0410 GMT November 20, 2019
Research showed almost a third of academics believe quality is being “compromised” because of an increase in the number of students being admitted to courses.
Almost four-in-10 lecturers also claimed they were being increasingly encouraged to inflate results to increase the number of top degrees being awarded, Schools Improvement reported.
It is claimed the move helps universities climb league tables that give credit to institutions producing more students with firsts and upper-second class degrees.
The disclosure was made in a survey of more than 1,000 academics by Times Higher Education magazine.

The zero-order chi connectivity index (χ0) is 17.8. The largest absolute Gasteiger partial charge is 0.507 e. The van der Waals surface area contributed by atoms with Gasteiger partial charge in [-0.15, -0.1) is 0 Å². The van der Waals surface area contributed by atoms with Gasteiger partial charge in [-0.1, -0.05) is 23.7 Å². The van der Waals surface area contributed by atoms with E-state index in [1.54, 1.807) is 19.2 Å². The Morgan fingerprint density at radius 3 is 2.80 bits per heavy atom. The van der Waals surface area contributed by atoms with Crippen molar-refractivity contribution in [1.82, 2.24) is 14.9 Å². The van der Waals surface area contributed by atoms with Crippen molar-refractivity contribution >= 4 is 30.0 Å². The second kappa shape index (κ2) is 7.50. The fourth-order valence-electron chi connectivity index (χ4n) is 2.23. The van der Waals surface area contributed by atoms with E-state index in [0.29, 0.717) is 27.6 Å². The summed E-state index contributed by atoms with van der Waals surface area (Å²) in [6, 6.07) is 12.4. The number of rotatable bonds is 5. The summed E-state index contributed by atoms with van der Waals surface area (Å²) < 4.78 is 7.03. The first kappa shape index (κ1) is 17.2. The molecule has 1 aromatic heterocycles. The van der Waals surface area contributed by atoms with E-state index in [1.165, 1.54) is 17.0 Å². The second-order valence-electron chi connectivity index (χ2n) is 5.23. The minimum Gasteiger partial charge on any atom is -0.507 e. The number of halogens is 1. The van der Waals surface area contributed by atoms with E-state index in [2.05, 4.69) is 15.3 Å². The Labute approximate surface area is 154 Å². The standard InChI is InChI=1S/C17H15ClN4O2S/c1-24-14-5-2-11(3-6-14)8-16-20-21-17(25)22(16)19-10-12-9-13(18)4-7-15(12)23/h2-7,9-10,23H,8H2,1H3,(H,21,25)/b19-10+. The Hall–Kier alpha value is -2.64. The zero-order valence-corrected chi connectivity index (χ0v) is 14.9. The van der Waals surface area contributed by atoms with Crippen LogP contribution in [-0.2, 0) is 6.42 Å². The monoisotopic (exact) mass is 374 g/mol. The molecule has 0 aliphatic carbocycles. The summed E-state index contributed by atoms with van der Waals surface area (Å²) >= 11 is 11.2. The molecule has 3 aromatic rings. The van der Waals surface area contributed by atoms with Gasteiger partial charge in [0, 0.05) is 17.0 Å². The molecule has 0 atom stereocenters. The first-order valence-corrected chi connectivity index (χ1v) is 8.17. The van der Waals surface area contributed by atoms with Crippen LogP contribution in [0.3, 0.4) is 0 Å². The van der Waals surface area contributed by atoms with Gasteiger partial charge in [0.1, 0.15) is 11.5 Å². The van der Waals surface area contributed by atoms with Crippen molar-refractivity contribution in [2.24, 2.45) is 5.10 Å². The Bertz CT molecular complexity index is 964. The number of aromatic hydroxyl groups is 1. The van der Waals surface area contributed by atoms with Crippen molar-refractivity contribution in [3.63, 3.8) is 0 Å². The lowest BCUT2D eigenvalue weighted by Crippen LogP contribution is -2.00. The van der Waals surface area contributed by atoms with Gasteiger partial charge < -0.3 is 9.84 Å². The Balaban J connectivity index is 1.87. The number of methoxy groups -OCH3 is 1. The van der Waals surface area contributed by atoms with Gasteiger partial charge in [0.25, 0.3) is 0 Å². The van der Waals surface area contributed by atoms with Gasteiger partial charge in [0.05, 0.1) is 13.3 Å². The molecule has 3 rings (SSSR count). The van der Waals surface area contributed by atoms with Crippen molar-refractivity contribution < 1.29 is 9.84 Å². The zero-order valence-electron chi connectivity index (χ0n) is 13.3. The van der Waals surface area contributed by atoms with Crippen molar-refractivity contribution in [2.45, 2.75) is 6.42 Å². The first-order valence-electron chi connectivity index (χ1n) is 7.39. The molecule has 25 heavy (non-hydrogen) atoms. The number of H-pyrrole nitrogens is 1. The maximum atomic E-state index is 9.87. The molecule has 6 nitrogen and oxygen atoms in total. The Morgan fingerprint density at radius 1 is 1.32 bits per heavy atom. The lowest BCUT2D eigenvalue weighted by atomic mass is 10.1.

An academic at one university blamed “money obsessed” senior managers who aimed to drive up funding.
The schola — a lecturer in engineering and technology at a university in the south of England — claimed that managers had encouraged “unethical and immoral recruitment”.
Another academic from a university in the northeast of England claimed that “students on science degrees are barely numerate and don’t always leave much better off”.
The comments come amid concerns over the effect of government reforms designed to increase the number of students going into higher education, with previous controls over admissions being lifted in recent years.